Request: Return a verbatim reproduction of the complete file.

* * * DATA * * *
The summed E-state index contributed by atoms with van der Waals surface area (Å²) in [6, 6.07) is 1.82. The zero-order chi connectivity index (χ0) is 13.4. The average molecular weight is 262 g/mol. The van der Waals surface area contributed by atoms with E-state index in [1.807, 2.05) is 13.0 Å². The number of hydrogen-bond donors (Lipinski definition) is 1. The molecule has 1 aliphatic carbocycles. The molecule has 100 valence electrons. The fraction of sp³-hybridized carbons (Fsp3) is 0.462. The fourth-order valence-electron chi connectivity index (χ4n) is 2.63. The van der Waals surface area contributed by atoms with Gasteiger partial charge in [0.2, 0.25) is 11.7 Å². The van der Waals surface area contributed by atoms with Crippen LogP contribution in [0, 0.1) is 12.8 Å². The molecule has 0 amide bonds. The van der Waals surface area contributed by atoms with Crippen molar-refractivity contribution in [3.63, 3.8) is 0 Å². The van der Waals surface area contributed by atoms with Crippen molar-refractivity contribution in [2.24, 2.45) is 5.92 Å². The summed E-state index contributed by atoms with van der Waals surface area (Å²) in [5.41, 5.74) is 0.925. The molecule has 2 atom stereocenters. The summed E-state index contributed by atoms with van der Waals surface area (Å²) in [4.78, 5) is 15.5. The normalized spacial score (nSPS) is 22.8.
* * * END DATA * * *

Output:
The summed E-state index contributed by atoms with van der Waals surface area (Å²) in [6, 6.07) is 1.82. The zero-order chi connectivity index (χ0) is 13.4. The average molecular weight is 262 g/mol. The van der Waals surface area contributed by atoms with E-state index in [1.807, 2.05) is 13.0 Å². The number of hydrogen-bond donors (Lipinski definition) is 1. The molecule has 1 aliphatic carbocycles. The molecule has 100 valence electrons. The fraction of sp³-hybridized carbons (Fsp3) is 0.462. The fourth-order valence-electron chi connectivity index (χ4n) is 2.63. The van der Waals surface area contributed by atoms with Gasteiger partial charge in [0.2, 0.25) is 11.7 Å². The van der Waals surface area contributed by atoms with Crippen LogP contribution in [0, 0.1) is 12.8 Å². The molecule has 0 amide bonds. The van der Waals surface area contributed by atoms with Crippen molar-refractivity contribution in [3.63, 3.8) is 0 Å². The van der Waals surface area contributed by atoms with Crippen molar-refractivity contribution in [2.24, 2.45) is 5.92 Å². The summed E-state index contributed by atoms with van der Waals surface area (Å²) in [5.41, 5.74) is 0.925. The molecule has 2 atom stereocenters. The summed E-state index contributed by atoms with van der Waals surface area (Å²) in [4.78, 5) is 15.5. The normalized spacial score (nSPS) is 22.8.